Some people feel that denominations are constrictive,
and that when you identify with other churches, you suffer compromise.
Southern Baptists are sympathetic to these concerns and so firmly
hold to the principle of church autonomy and self-rule. The Southern
Baptist Convention does not ordain ministers, assign staff to churches,
levy contributions to denominational causes, dictate literature
and calendar, or assign persons to churches according to place of
residence. These are local church matters.
Southern Baptists are wary of interdenominational councils. While
Southern Baptists work with other churches on matters such as
abortion and pornography, read and hear non-Southern Baptists,
and join with other Baptists in the work of the Global Evangelical
Relations, they do not enter into covenants with others who wish
to speak for them.
The Convention is an alliance of churches working in friendly cooperation
under the heading "Southern Baptist." A Southern Baptist
church is about as independent as you can get and still be counted
as part of a denomination.
Why belong to a denomination? Well, denominations give churches
a way to collectively express their convictions and realize their
vision. In such a free land as ours, it is natural that churches
would take the opportunity to identify with like-minded churches.
Denominations allow churches to be a part of a larger enterprise,
pooling their resources to establish and advance Great Commission
work. A denomination can have an impact larger than the sum of the
impacts of the individual churches.
The Bible pictures financial and operational cooperation among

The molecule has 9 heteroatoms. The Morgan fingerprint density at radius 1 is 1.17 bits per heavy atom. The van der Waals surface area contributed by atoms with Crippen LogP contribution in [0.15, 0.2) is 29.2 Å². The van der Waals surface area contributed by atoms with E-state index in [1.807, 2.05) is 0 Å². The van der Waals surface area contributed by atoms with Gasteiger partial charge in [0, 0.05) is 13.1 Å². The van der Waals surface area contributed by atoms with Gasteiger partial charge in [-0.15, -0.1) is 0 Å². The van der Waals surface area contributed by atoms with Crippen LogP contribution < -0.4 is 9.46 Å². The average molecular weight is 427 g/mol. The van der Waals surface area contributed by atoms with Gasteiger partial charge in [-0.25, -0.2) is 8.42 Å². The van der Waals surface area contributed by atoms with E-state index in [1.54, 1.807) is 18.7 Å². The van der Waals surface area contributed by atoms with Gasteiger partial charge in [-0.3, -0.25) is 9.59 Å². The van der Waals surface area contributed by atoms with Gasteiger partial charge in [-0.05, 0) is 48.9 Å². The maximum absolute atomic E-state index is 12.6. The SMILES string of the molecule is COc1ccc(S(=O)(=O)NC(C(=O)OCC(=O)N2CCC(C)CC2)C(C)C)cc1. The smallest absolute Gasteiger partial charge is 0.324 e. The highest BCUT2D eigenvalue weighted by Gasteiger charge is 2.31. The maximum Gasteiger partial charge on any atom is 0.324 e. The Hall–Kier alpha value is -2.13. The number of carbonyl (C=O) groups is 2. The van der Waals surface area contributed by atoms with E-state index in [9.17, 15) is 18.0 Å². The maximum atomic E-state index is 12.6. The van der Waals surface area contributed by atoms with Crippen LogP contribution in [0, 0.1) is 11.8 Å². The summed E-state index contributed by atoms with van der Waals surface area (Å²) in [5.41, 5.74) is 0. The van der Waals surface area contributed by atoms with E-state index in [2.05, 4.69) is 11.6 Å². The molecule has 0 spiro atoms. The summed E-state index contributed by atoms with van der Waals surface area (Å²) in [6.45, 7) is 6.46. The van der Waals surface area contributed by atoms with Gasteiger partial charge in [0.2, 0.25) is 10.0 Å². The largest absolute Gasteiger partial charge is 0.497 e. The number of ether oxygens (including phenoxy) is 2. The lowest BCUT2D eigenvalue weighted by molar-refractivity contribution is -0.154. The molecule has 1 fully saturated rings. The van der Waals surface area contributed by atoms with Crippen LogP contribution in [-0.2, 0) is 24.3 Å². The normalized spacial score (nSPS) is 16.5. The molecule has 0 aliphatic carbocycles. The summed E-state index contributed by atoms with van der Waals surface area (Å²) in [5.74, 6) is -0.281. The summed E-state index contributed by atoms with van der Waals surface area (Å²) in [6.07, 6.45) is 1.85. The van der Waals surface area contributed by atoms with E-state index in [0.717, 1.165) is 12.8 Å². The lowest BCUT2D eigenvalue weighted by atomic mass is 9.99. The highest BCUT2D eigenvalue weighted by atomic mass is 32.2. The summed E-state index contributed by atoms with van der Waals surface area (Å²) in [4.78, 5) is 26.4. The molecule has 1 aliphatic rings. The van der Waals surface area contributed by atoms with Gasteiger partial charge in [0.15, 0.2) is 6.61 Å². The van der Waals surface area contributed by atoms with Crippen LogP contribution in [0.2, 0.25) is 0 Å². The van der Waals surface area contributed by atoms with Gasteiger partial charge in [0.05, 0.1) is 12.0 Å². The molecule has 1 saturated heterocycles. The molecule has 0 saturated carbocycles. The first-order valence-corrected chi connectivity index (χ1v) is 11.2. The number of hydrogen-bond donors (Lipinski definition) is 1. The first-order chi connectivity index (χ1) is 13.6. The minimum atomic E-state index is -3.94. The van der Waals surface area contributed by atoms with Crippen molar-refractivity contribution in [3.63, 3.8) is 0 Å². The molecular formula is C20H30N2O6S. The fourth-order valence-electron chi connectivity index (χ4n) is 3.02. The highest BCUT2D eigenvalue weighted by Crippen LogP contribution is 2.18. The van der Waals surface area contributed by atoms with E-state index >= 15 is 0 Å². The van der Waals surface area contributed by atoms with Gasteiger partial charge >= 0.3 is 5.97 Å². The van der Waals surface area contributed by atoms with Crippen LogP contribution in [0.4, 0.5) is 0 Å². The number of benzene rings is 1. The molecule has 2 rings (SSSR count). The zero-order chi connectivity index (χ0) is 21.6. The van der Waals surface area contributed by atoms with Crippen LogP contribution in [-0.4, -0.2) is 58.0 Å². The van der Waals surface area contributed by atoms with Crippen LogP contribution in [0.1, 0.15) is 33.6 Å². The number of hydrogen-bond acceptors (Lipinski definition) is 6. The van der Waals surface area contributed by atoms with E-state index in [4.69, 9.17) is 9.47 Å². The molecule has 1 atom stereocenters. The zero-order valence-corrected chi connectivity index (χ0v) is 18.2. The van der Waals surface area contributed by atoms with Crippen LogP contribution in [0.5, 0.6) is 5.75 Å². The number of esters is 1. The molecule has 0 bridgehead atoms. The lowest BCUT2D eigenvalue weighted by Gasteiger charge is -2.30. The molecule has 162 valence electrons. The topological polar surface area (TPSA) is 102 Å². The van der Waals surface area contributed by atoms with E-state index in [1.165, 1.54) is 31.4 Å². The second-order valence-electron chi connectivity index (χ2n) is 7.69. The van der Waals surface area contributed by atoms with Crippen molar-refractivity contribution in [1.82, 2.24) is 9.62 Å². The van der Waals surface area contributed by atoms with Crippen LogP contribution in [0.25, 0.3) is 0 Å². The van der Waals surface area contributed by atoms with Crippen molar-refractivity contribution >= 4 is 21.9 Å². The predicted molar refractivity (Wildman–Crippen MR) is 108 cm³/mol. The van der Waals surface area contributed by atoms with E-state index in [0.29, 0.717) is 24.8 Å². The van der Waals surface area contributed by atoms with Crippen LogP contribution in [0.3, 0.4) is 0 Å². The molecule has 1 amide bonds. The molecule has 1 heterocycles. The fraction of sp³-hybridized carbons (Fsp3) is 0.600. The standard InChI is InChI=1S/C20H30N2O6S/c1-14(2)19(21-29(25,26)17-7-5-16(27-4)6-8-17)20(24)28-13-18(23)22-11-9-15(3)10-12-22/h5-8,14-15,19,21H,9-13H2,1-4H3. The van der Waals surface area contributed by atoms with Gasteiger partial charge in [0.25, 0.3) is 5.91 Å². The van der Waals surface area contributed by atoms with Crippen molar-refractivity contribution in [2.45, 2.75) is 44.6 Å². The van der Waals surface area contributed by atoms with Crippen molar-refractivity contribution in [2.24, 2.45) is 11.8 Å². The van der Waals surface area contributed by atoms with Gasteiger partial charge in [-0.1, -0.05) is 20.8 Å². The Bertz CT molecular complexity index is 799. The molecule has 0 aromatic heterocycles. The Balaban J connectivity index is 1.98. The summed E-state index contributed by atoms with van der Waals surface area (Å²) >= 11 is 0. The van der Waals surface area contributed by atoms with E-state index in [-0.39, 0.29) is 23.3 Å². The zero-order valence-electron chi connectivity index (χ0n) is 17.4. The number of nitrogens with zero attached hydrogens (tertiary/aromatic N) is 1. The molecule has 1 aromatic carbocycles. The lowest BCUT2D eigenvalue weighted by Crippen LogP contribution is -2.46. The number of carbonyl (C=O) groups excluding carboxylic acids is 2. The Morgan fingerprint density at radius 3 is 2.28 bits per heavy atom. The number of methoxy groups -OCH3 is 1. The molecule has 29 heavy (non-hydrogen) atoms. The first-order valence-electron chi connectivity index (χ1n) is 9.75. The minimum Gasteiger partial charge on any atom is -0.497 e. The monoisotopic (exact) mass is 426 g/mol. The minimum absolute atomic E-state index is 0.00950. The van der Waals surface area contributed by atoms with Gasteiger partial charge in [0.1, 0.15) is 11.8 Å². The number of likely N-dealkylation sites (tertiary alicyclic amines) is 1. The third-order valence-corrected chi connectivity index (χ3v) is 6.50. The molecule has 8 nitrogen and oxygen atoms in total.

New Testament churches, and virtually all churches cooperate with
other churches in some fashion or other. Southern Baptists have
merely formalized that spiritually-natural phenomenon, and God has
blessed their blend of freedom and cooperation.
Within the Body of Christ, there is a great diversity of gifts,
temperament, taste, and experience. Churches benefit from this range
of qualities within their own fellowship and across the denomination.
Churches learn from and complement each other.
This is not a matter of moral or doctrinal compromise. You cannot
believe and do just anything and remain a part of the Southern Baptist
fellowship. All Baptist bodies have limits. But within those limits,
there is room for significant cooperative diversity.
While there is a place for Biblical separation, a coming apart
for the sake of holiness, separation can go to extremes. No church
is perfect. Each will have sinful and wasteful features. The same
goes for denominations. Just as with churches, denominations must
find their way between putting up with anything and fighting over
everything. There are rocks on both sides and the need for a great
deal of patience as we chart our course between them.